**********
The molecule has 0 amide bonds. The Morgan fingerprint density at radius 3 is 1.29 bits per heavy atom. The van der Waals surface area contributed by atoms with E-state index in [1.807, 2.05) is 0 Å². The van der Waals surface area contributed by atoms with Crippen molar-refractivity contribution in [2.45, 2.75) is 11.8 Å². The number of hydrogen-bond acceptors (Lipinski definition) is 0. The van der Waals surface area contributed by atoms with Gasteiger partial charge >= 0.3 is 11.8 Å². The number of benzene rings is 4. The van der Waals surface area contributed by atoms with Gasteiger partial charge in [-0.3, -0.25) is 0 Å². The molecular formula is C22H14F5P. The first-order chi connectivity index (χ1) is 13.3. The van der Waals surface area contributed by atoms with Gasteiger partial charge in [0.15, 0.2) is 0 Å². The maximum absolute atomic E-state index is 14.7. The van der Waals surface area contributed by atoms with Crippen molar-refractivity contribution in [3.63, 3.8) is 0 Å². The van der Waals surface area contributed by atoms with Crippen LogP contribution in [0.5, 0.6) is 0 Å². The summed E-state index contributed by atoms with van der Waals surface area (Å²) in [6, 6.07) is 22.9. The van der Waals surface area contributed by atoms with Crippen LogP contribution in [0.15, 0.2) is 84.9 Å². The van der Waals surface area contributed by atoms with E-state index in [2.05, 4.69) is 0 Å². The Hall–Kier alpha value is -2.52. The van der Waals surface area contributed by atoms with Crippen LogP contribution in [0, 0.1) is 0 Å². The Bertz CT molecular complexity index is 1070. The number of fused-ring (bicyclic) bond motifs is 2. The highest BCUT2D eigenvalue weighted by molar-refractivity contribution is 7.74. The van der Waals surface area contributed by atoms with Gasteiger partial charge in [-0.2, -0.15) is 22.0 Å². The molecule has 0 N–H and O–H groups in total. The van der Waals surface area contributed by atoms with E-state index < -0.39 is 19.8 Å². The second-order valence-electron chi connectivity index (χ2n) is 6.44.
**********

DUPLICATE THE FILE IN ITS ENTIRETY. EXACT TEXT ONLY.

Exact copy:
The molecule has 0 amide bonds. The Morgan fingerprint density at radius 3 is 1.29 bits per heavy atom. The van der Waals surface area contributed by atoms with E-state index in [1.807, 2.05) is 0 Å². The van der Waals surface area contributed by atoms with Crippen molar-refractivity contribution in [2.45, 2.75) is 11.8 Å². The number of hydrogen-bond acceptors (Lipinski definition) is 0. The van der Waals surface area contributed by atoms with Gasteiger partial charge >= 0.3 is 11.8 Å². The number of benzene rings is 4. The van der Waals surface area contributed by atoms with Gasteiger partial charge in [-0.3, -0.25) is 0 Å². The molecular formula is C22H14F5P. The first-order chi connectivity index (χ1) is 13.3. The van der Waals surface area contributed by atoms with Gasteiger partial charge in [0.15, 0.2) is 0 Å². The maximum absolute atomic E-state index is 14.7. The van der Waals surface area contributed by atoms with Crippen molar-refractivity contribution in [3.63, 3.8) is 0 Å². The van der Waals surface area contributed by atoms with Crippen LogP contribution in [0.5, 0.6) is 0 Å². The summed E-state index contributed by atoms with van der Waals surface area (Å²) in [6, 6.07) is 22.9. The van der Waals surface area contributed by atoms with Crippen LogP contribution in [0.15, 0.2) is 84.9 Å². The van der Waals surface area contributed by atoms with E-state index in [2.05, 4.69) is 0 Å². The Hall–Kier alpha value is -2.52. The van der Waals surface area contributed by atoms with Crippen LogP contribution in [0, 0.1) is 0 Å². The Bertz CT molecular complexity index is 1070. The number of fused-ring (bicyclic) bond motifs is 2. The highest BCUT2D eigenvalue weighted by molar-refractivity contribution is 7.74. The van der Waals surface area contributed by atoms with Gasteiger partial charge in [-0.2, -0.15) is 22.0 Å². The molecule has 0 N–H and O–H groups in total. The van der Waals surface area contributed by atoms with E-state index < -0.39 is 19.8 Å². The second-order valence-electron chi connectivity index (χ2n) is 6.44.